OXFORD – Central banks are now targeting liquidity, not just inflation. The credit boom of the past decade highlighted the inadequacy of focusing only on prices, and underscored the need for the monetary authority of a country (or group of countries in the case of the European Central Bank and the eurozone) to monitor the financial sector. Macroprudential regulation is the new term of art among central bankers, supplementing their well-established inflation-targeting regimes.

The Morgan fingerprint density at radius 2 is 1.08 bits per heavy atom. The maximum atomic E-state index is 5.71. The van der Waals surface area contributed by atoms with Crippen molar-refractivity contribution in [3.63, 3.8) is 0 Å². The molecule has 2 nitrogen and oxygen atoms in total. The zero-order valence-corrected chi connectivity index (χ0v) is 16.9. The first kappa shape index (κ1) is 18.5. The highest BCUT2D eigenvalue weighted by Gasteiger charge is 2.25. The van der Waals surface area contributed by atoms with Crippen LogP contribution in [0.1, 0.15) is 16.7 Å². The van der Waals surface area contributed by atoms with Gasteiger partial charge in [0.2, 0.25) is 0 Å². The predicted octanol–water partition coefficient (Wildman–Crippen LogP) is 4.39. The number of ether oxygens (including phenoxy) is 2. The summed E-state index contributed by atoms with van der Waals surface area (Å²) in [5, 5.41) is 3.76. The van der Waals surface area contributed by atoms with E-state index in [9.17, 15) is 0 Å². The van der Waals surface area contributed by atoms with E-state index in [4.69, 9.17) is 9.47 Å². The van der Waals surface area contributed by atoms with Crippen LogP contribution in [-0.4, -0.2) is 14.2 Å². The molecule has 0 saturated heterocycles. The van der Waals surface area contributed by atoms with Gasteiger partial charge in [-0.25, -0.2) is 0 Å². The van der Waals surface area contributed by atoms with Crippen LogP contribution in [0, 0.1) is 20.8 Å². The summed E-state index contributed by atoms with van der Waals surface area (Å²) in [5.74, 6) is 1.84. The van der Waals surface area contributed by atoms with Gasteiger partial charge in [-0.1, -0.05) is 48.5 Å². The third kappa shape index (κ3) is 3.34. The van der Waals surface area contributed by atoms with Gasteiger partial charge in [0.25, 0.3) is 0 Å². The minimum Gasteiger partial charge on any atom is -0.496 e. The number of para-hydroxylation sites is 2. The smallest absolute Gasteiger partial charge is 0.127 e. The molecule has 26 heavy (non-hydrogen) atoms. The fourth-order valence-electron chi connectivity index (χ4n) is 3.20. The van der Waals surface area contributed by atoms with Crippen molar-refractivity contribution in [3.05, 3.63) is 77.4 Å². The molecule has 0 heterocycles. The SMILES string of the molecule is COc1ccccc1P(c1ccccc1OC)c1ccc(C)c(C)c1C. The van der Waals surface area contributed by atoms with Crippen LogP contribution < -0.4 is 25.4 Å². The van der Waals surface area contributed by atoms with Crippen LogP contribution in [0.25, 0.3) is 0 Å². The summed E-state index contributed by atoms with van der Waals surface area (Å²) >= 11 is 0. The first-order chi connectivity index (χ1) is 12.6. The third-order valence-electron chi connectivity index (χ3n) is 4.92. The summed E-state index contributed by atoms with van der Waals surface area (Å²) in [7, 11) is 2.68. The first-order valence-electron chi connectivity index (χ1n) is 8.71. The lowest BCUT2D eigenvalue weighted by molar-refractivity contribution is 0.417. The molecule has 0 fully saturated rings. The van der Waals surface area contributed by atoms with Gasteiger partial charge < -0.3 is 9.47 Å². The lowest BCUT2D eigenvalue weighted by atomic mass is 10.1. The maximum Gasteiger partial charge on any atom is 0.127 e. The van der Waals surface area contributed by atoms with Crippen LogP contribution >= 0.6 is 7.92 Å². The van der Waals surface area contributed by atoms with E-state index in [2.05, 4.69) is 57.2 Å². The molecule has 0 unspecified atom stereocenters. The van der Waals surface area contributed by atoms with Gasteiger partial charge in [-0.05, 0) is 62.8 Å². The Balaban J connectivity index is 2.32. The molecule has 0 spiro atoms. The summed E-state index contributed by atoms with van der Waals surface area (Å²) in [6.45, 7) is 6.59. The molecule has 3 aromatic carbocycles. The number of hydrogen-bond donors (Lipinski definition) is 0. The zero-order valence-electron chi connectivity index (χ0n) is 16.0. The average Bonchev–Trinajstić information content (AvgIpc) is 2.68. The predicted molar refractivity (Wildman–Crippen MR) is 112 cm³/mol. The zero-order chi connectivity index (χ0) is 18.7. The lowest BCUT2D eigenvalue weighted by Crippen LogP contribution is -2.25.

This shift in focus could radically change monetary policy, but for better or worse? The Bank of England may be blazing the way in this transition, but the ECB and the United States Federal Reserve Board are taking on more financial regulation as well. Indeed, the ECB’s European Systemic Risk Board serves a function that is similar to the United Kingdom’s new Financial Policy Committee (FPC).